Finally, payment reversals can be caused by friendly fraud. Friendly fraud occurs when the cardholder knowingly makes a chargeback for a purchase that they actually made. This can happen when the cardholder is unhappy with the item or when they want to get their money back for any reason.

How Can Merchants Defend Themselves from Payment Reversal?

Can a merchant reverse a refund? No business wants to deal with payment reversals. But unfortunately, they’re a reality of doing business as they can happen anytime. There’s no stopping them from occurring. However, there are a few things you can do to minimize the risks and defend your business:

Ensure Information Populates Correctly

Some information fields identify and track data with each authorization. Some examples would include the following:

  • Transaction Identified (TID): links authorization to subsequent transaction messages.
  • Surface Trace Audit Number (STAN): Identifies all messages associated with a cardholder transaction.
  • Retrieval Reference Number (RRN): Links estimated sales to the original authorization request.
  • Authorization Characteristics Indicator: Specifies an incremental transaction total.
  • Duration Field: Number of estimated days during which charges will be tabulated.

Ensuring that you get all transaction data in the right information field before submitting. Otherwise, you can have issues with information not matching up and can create an invalid transaction.

Get Authorization for All Transactions

Payment processors require merchants to get authorization for all card-not-present and ecommerce transactions. An authorization code confirms that the cardholder has the funds to pay for the purchase. If you don’t get authorization, you can be held liable for any chargebacks. 

Store Customer Data Securely

If you’re storing customer data, it’s important that you do so securely. You should never store full credit card numbers or expiration dates.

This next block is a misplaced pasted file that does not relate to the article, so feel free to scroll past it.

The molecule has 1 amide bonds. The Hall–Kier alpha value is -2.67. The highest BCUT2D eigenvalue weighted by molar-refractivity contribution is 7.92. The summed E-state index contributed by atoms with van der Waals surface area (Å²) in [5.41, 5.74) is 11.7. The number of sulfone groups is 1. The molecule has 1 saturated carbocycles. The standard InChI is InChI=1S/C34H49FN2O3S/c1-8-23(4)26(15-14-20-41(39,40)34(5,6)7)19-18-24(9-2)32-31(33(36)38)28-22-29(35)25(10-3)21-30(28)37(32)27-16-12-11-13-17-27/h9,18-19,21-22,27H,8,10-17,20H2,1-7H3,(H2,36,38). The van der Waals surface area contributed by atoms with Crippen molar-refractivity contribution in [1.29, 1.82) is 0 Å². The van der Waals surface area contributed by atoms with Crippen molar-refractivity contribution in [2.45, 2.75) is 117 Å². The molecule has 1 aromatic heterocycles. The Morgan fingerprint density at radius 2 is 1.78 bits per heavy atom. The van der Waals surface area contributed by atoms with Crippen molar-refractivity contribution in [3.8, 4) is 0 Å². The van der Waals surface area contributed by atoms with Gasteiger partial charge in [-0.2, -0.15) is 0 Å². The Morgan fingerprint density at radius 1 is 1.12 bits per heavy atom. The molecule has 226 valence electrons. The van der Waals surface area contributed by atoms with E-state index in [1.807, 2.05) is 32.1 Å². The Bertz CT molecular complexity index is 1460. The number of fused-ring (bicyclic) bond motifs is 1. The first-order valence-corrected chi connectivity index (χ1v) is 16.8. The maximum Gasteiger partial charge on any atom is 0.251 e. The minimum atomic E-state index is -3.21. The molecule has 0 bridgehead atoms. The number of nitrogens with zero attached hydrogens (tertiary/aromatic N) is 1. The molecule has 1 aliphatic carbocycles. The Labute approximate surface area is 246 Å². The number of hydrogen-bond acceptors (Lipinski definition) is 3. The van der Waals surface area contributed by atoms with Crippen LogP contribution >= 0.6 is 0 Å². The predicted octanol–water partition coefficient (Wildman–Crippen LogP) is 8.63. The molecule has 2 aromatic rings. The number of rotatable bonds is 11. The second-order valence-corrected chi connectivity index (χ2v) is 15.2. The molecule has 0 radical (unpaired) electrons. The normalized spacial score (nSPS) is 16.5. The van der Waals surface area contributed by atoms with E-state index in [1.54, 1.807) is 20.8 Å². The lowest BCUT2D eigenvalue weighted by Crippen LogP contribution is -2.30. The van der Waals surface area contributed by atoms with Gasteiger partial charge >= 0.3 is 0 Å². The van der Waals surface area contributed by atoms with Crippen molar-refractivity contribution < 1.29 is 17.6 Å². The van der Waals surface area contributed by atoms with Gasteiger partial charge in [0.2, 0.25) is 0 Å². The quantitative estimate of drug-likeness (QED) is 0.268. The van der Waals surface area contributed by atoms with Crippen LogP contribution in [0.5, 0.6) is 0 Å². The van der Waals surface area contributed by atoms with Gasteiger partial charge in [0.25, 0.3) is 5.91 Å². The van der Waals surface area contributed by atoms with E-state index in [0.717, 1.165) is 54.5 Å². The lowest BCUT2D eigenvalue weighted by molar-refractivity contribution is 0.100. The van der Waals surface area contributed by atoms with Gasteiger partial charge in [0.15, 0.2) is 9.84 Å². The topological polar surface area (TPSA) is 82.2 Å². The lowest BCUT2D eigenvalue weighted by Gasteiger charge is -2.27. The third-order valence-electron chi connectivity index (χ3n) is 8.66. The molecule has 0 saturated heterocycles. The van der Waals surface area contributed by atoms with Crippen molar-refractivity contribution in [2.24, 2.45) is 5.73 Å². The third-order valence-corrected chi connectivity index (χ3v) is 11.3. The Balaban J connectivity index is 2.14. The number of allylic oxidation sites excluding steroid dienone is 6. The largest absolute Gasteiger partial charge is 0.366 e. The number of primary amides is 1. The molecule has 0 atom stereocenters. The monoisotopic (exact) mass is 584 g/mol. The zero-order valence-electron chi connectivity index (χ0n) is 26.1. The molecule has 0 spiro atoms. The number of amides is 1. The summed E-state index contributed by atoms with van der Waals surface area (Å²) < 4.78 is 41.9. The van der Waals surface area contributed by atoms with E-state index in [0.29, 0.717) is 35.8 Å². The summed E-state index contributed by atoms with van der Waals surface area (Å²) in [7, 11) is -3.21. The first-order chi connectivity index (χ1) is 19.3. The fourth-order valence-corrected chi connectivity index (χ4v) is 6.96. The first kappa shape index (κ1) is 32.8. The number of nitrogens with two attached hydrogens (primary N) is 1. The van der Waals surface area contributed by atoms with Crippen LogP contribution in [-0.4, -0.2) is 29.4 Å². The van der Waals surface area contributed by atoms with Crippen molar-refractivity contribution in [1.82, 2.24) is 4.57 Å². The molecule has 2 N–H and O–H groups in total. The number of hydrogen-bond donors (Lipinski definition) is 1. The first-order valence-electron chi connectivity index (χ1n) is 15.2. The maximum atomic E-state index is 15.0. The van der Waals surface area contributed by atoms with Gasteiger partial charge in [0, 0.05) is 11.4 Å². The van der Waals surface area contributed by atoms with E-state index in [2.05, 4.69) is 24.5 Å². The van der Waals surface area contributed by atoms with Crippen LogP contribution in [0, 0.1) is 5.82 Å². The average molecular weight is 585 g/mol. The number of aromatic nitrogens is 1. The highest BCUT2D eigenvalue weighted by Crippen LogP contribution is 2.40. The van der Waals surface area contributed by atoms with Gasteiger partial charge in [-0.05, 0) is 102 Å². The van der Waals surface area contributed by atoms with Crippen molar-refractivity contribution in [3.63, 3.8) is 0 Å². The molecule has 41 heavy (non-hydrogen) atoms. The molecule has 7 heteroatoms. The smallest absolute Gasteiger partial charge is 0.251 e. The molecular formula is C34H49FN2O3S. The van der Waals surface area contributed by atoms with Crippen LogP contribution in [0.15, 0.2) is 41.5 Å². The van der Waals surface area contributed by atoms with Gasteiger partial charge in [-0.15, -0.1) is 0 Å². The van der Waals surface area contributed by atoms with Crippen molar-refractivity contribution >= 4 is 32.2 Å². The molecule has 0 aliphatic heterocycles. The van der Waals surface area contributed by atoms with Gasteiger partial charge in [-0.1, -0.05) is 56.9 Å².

Additionally, you should always use a secure server when storing customer data. A secure server uses encryption to protect data from being accessed by unauthorized individuals. 

Confirm Projected Clearing Data

Sending an email confirmation after an order has been placed is standard practice. This confirmation should include the customer’s name, purchase amount, and projected clearing date. The projected clearing date is when the funds will be deducted from the customer’s account. 

Deflection

Deflection is an ideal solution to protecting merchant revenue but can be difficult to achieve. Deflection is identifying and stopping a payment before it gets processed. If a cardholder is attempting a chargeback fraud, you can use deflection to stop the payment before it goes through. 

Representment

While it isn’t ideal, representment does serve as the last line of defense against payment reversals. Representment is the process of disputing a chargeback and providing evidence to show that the transaction was valid. 

Following these tips can minimize the risk of payment reversals and help defend your business against them.

ReliaBills Can Help Protect Your Business Against Payment Reversals

If you want to reduce the amount of payment reversals, consider using ReliaBills—one of America’s leading invoicing and payment processing solutions. With ReliaBills, you have a safe and secure system that can help you get paid on time. 

With ReliaBills, you have a comprehensive system that can help you process payments and deal with potential issues like payment reversals. Our systems offer the following features to help you combat payment reversals:

  • Chargeback recovery: ReliaBills will help you recover lost revenue from chargebacks and payment reversals.
  • Recurring payments: You can set up recurring payments to get paid on time, every time.
  • Invoicing: Send invoices directly to your customers to help streamline the payment process.
  • Automated Failed Payment Recovery:  Automatically retries failed payments so you can get paid, even if the initial payment fails.
  • Auto Bill: Get paid faster without delays by automatically storing customer payment information and billing.

ReliaBills can help you reduce the risk of payment reversals and get you paid on time. To learn more about how ReliaBills can help your business, visit our website at www.reliabills.com or give us a call today. We’re here to help you deal with payments  and reduce payment reversals!

Wrapping Up

To answer the question “Can a merchant reverse a refund?” Payment reversals are the worst. But by following the tips above, you can help reduce their occurrence and better defend your business against them. If you want to protect your business further, consider using ReliaBills. With our invoicing and payment processing solution, you can get paid on time, all while reducing the risk of payment reversals.